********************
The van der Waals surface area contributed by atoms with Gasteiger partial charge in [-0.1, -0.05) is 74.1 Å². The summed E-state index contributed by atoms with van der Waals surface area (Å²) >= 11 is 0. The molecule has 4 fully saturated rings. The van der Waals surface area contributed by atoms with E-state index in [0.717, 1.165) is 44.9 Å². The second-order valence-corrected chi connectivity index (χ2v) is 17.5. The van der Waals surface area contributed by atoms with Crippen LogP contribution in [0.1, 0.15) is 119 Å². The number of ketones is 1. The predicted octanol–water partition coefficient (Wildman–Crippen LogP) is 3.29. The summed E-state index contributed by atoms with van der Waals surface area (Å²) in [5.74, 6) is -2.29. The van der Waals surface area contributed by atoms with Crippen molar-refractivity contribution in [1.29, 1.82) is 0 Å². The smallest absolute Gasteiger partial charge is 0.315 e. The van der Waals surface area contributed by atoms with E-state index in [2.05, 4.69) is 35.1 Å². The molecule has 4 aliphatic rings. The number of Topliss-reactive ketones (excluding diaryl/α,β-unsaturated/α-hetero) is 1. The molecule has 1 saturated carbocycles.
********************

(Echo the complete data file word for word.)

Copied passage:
The van der Waals surface area contributed by atoms with Gasteiger partial charge in [-0.1, -0.05) is 74.1 Å². The summed E-state index contributed by atoms with van der Waals surface area (Å²) >= 11 is 0. The molecule has 4 fully saturated rings. The van der Waals surface area contributed by atoms with E-state index in [0.717, 1.165) is 44.9 Å². The second-order valence-corrected chi connectivity index (χ2v) is 17.5. The van der Waals surface area contributed by atoms with Crippen LogP contribution in [0.1, 0.15) is 119 Å². The number of ketones is 1. The predicted octanol–water partition coefficient (Wildman–Crippen LogP) is 3.29. The summed E-state index contributed by atoms with van der Waals surface area (Å²) in [5.74, 6) is -2.29. The van der Waals surface area contributed by atoms with Crippen molar-refractivity contribution in [1.29, 1.82) is 0 Å². The smallest absolute Gasteiger partial charge is 0.315 e. The van der Waals surface area contributed by atoms with E-state index in [2.05, 4.69) is 35.1 Å². The molecule has 4 aliphatic rings. The number of Topliss-reactive ketones (excluding diaryl/α,β-unsaturated/α-hetero) is 1. The molecule has 1 saturated carbocycles.